In this defensive atmosphere, the circuits of walls took eccentric routes to incorporate monumental architecture such as amphitheatres and fora. This created a new economy of space in which contraction was necessary and so cathedrals and granaries moved within the walls. In fact, Ausonius went so far as to describe the fortifications of northern Gaul to be “non casta, sed horrea Belgis” (not the castles but the granaries of Belgica).[5] These facts all slot conveniently together to form our modern prejudices of what makes a city. Namely, a bishop and walls.

Talking of bishops, the ink on Nicaea (325) had barely dried when the military commander in Britain Magnus Maximus involved the imperial authorities in a quarrel between the Spanish ascetic Priscillian of Avila and his accusers. The trial and decapitation of the bishop (385) — the first time a Christian ruler had executed a subject for heresy — divided the Gallic church into pro-imperial and anti-imperial factions for over a generation.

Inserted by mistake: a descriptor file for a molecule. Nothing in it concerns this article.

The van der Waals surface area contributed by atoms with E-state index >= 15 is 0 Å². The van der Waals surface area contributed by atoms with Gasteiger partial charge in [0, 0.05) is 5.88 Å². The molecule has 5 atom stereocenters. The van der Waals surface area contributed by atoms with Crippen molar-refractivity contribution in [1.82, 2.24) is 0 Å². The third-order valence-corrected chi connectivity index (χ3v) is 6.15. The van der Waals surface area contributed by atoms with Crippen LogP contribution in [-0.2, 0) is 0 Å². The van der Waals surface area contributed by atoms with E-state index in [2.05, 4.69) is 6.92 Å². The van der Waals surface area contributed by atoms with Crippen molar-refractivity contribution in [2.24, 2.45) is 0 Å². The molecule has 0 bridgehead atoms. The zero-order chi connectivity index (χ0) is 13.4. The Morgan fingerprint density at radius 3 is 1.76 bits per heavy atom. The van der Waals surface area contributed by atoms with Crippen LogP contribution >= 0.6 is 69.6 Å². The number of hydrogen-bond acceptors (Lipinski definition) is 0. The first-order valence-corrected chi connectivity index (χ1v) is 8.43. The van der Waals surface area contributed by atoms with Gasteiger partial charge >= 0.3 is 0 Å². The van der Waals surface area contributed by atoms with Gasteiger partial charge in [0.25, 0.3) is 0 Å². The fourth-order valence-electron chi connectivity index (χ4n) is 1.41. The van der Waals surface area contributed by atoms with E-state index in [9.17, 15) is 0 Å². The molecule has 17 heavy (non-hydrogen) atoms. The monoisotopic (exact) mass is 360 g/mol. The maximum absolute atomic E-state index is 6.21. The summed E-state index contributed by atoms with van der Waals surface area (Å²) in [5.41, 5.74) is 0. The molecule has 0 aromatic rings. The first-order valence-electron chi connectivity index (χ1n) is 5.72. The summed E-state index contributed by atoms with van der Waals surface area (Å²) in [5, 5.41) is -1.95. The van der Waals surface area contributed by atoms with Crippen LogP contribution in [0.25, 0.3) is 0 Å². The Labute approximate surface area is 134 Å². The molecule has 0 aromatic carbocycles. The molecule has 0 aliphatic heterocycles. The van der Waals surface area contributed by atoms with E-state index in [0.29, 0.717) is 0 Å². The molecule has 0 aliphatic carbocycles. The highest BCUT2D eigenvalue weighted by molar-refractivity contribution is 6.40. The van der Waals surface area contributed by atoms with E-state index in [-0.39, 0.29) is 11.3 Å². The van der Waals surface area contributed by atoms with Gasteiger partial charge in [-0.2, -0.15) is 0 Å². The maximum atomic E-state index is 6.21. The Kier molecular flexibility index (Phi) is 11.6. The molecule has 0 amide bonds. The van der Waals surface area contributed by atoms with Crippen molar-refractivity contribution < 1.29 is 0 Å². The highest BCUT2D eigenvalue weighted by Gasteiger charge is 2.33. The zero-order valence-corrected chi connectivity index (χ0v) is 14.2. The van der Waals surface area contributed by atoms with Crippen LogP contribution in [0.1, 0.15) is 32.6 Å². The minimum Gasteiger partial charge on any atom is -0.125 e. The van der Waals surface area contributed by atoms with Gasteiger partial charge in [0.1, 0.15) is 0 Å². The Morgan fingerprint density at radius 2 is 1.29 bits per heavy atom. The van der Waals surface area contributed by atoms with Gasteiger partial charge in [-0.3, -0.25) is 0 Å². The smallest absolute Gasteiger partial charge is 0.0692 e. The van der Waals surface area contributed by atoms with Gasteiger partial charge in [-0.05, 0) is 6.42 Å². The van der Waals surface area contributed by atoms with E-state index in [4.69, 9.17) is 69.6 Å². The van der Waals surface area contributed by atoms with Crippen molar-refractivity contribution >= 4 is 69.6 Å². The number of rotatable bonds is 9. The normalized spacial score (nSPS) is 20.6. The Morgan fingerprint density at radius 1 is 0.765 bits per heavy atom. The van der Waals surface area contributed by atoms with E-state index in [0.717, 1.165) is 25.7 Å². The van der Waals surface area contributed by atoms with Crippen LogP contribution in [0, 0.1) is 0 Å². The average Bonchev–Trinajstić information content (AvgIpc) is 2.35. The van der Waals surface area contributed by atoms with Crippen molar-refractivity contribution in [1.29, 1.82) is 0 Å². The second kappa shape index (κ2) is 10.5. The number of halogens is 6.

In Maximus’ reign, the contours of post or sub Roman units (or at least the delusional aspects of the imperial project) can be discerned. This was, after all, a man who felt at ease threatening Ambrose of Milan with his turmae translimitanae (foreign troops).[6] In this topsy-turvy world, the halves of the empire preferred to battle it out (as at Frigidus, 395) rather than fight Franks and Alemanni who had developed a worrying habit of winning the occasional victory (as in 387-8). Such a muddled state of affairs meant that when the Rhine frontier was irretrievably breached at the end of 406, it was Frankish federates who beat the Vandals back (it was the latter’s Alan reinforcements that won the eventual victory).